If you need more in-depth comparisons between the 243 and 6.5 Creedmoor, consider watching the video below.

Final Verdict: Which One Should You Choose Between 243 Vs 6.5 Creedmoor?

These two cartridges have always been on the list of the highest-rated ammo, so there’s little to doubt about their quality and performance. They are both very prevalent options for adept and experienced gunners.

However, each cartridge is more suitable for a specific shooting purpose.

The 243 is ideal for shooting competitions where high accuracy is required. It gives a flatter trajectory and is also easier to handle with less recoil power.

On the other hand, the 6.5 Creedmoor gives you higher penetration capacity and kinetic energy. It’s the definite winner regarding power, which is an optimal option for shooting or home-defending.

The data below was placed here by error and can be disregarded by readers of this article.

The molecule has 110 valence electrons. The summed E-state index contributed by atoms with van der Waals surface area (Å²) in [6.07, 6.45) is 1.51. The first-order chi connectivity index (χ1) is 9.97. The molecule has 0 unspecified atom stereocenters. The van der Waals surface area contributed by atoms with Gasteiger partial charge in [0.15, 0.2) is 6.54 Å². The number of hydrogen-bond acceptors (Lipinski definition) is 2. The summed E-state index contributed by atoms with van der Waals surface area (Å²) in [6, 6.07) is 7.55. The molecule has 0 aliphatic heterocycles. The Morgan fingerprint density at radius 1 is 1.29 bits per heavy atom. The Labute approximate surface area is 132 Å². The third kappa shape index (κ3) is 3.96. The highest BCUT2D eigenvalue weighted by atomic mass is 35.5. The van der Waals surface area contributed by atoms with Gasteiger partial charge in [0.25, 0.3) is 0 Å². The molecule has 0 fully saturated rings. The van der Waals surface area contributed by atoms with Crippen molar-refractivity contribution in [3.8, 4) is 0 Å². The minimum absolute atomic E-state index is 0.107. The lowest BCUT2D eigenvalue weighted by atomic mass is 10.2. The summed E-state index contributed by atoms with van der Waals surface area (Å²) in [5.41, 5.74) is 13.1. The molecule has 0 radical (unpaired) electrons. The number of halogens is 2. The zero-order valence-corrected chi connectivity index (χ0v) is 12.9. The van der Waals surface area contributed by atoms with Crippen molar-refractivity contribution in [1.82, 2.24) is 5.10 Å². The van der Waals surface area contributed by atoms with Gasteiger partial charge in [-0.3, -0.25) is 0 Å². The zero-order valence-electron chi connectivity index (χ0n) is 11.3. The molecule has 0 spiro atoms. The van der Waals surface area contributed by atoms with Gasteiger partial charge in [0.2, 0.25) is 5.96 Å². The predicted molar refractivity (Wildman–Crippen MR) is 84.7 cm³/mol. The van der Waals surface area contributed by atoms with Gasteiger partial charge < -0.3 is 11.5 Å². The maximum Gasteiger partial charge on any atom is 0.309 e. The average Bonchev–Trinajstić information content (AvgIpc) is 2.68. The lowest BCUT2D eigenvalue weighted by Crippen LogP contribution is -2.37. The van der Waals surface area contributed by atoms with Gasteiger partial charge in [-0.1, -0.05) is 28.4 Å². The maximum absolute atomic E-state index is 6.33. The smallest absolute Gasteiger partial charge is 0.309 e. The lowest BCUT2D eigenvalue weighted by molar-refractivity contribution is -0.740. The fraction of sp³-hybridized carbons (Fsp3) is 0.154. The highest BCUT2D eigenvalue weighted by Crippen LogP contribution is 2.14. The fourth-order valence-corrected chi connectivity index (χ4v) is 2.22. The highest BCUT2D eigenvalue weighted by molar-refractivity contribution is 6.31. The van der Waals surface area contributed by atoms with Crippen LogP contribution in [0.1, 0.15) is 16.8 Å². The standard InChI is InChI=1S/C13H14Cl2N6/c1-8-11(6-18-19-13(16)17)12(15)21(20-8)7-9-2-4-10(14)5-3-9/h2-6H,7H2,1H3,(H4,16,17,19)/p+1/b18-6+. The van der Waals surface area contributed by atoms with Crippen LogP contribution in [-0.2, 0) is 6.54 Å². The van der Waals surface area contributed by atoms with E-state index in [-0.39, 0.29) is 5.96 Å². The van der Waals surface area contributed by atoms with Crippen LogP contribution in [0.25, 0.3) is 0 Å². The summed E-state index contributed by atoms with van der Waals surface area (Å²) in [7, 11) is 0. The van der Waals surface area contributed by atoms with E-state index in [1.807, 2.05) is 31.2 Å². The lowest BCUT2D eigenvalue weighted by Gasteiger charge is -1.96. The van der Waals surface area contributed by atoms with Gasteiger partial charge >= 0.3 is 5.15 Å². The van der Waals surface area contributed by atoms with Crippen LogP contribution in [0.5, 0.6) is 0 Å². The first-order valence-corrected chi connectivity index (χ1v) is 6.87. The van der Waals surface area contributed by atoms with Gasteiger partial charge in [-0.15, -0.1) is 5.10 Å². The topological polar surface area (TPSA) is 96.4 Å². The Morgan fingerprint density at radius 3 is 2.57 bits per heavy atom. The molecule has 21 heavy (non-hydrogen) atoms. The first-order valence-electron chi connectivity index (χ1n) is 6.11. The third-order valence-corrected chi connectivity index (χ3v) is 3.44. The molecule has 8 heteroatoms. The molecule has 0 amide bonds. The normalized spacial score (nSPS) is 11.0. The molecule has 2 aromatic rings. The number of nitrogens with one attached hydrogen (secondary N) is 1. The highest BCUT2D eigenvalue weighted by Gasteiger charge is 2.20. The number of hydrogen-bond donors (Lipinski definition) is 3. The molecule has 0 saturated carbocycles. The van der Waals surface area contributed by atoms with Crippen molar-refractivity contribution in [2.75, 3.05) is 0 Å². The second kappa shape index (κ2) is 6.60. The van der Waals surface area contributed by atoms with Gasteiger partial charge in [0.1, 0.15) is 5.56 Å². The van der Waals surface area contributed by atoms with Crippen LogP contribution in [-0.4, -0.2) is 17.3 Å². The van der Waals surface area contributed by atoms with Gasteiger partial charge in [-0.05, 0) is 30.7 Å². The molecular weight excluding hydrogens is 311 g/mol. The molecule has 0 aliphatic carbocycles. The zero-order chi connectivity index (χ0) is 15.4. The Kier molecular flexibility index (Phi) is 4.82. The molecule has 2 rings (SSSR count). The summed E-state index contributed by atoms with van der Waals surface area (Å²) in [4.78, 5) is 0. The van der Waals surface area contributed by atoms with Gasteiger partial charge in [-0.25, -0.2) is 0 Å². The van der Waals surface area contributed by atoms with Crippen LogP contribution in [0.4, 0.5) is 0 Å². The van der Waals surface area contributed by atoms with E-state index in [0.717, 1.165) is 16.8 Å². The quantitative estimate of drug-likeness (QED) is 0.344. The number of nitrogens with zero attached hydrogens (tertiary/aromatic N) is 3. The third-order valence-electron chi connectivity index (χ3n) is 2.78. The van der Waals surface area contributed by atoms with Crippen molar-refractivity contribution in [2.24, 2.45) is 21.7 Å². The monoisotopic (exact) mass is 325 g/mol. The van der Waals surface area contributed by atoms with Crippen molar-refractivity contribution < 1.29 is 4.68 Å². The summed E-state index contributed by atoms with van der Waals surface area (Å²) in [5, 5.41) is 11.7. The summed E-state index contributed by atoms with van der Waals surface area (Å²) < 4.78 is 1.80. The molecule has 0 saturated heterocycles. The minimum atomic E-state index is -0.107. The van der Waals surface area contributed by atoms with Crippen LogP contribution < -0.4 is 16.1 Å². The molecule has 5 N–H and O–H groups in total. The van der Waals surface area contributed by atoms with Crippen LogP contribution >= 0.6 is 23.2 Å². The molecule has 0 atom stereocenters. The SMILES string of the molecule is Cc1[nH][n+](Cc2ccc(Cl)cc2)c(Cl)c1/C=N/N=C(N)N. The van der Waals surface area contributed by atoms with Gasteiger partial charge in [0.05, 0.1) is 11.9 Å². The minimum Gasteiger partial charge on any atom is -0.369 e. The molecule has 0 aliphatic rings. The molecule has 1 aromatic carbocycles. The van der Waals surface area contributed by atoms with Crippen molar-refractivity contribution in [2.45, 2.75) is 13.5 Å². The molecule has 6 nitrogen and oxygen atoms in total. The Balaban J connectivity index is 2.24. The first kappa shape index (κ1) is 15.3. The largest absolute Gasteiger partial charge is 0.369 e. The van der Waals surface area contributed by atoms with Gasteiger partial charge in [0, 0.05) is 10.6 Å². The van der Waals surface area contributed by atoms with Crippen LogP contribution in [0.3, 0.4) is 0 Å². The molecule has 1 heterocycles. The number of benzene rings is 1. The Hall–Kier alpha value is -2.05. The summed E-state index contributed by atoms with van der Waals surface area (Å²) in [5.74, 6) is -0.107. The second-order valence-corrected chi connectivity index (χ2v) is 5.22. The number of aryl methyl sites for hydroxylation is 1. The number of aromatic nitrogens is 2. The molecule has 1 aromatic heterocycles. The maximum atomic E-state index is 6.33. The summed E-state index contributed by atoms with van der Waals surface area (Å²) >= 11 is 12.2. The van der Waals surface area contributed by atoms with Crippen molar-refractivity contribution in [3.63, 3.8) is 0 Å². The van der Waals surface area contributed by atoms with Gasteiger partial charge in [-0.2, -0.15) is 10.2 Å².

So that’s everything you need to know when selecting between these two cartridges. Just go for the one that suits your needs. Thank you for your time!

Last Updated on November 21, 2023 by Cecil B. DeMille

1 thought on “What are The Differences Between 243 vs 6.5 Creedmoor Ammo?”

  1. How about comparing a .243 bullet with a bc comparable to the 6.5?
    .35 bc vs .56 bc? Really?
    A 243 Win will push a 105-108 grain bullet with a bc of .55 to 3000 fps. Compare that at 1000 yards to the 140 grain 6.5.
    Steve Whidden regularly spanks the 6.5 boys at the 1000 yard Eimbledon with his 243 Win

    Reply